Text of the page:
Winterschool: whose career is it anyway?
Winterschool, one of the most important events in the academic calendar, was organised this year by an enterprising bunch of Newcastle students led by Dave Watson. Its theme was 'The Line' - a brilliant, provocative, yet oh-so-simple title.
Asked to chair the final session, I gained a vivid insight into the week's activities which had again attracted students from across the uk and from as far afield as Belgrade and Barcelona.
Among issues considered in a series of workshops and seminars, Gerry Bareham, Alan Simpson, and Peter Fauset led discussions on rejuvenation of place, connecting urban spaces and economic regeneration; aa graduates Sandra Denicke and Torange Konsari explored the impact of invisible 'lines', such as postcodes and municipal boundaries, on place and architecture; and Sheffield student Susi Winstanley focused on the way 'lines of movement' define space.
Newcastle students Nick Henderson and Ed Buxton prompted memories of Brian Anson's aa projects in Covent Garden, Bootle and Belfast during the 1970s where similar concerns about the poetics of space were pursued. Henderson spoke bravely of his desire to reject both line and drawing as a record of place in preference for a more revealing grasp of its human dimension - who lives, works, or plays there? What is the social history of space?
This also reminded me of the installations of artist Delores Haydon in Los Angeles where, in response to over-rapid redevelopment which has disrupted and dislocated communities and obliterated their collective memories, she has been active in researching the local history of sites and, quite literally, recording it through symbol and narrative sculpted into the plinths of new buildings.
Leonie Milliner, riba director of education, noted an intensity and seriousness about the week - coming 20 years after that first Winterschool which asked 'whose education is it anyway?'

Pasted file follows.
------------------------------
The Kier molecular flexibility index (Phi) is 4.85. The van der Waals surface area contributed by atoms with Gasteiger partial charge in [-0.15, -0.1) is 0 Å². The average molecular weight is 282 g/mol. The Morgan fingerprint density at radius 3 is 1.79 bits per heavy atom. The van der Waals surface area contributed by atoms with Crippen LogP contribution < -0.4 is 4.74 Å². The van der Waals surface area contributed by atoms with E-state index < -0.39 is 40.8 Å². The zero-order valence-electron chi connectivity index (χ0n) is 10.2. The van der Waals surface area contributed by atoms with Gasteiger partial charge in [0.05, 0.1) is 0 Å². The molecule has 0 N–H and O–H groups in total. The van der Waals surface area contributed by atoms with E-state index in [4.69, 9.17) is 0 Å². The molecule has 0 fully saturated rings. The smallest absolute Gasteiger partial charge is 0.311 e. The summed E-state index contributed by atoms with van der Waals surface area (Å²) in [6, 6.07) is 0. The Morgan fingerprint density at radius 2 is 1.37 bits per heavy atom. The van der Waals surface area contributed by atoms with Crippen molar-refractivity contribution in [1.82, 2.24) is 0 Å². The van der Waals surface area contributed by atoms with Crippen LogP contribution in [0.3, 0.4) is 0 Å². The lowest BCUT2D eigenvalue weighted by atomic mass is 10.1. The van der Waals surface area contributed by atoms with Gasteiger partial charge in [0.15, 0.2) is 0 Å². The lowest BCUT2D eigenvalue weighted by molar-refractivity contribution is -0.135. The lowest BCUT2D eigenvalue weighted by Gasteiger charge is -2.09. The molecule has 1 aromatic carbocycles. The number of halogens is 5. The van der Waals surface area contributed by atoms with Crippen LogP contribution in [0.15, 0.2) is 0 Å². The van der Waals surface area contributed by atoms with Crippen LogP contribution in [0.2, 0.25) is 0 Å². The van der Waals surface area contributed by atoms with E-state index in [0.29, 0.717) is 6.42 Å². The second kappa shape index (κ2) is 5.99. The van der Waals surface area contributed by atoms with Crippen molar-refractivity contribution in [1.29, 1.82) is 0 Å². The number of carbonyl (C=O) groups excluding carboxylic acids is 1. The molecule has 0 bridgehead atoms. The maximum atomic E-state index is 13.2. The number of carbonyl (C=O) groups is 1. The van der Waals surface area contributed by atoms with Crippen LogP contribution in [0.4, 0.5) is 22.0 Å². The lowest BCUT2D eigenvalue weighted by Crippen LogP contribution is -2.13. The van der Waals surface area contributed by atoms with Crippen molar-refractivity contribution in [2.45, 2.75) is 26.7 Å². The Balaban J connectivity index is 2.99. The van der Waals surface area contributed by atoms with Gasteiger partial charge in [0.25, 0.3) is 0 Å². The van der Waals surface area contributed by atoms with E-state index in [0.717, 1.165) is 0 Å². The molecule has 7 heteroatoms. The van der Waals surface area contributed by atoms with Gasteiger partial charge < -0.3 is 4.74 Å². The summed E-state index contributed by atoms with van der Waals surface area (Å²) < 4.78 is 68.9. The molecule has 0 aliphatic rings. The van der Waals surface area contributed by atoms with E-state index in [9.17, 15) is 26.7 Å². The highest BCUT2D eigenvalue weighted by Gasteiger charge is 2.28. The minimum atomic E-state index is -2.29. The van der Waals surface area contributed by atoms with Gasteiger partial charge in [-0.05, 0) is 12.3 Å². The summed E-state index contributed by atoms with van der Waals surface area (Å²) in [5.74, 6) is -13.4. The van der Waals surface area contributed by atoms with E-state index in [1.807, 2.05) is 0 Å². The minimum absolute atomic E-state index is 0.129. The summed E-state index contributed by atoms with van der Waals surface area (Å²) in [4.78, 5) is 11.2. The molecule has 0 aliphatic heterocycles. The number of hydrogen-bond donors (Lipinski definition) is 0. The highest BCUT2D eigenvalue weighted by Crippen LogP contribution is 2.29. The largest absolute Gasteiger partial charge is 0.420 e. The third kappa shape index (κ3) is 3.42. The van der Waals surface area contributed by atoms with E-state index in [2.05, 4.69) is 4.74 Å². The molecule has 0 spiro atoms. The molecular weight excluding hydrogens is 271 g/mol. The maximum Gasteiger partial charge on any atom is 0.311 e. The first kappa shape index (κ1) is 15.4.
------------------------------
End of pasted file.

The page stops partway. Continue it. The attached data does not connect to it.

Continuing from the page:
Some students wanted to strengthen the social purpose in their work, others to broaden their skills for what they perceive as the widening territory of architectural involvement, and this produced a dichotomy: architects, through their education, must be equipped to gain trust and opportunity in today's market place, both with employers and clients. But their field of activity is widening way beyond the scope of traditional architectural training, and this places new demands on choice and content within courses, and on riba/arb course validation processes.
This latter aspect is the territory of the Stansfield-Smith review which, now nearing completion, proffers a challenging debate for the schools and the profession regarding the future of architectural education.
If Newcastle offers any single lesson it is that our students are again forcing the pace of change. Talks by Paul Bell (job architect for Terry Farrell's Centre for Life), Jason Green (responsible for Ellis Williams' Baltic Flour Mills project), Richard Murphy and fat generated much controversy about the accountability and appropriateness of architectural work. This led in the final session to a fascinating exploration of the nature of professionalism in this post-Thatcher era. Bill Tavernor, head of Newcastle's diploma school, and veteran attendee David Eccleston were quick to pose a series of provocative questions on architectural responsibility and morality in this age of the lottery.
And next year's Winterschool? I hear it may be at Liverpool, or perhaps Herriot Watt.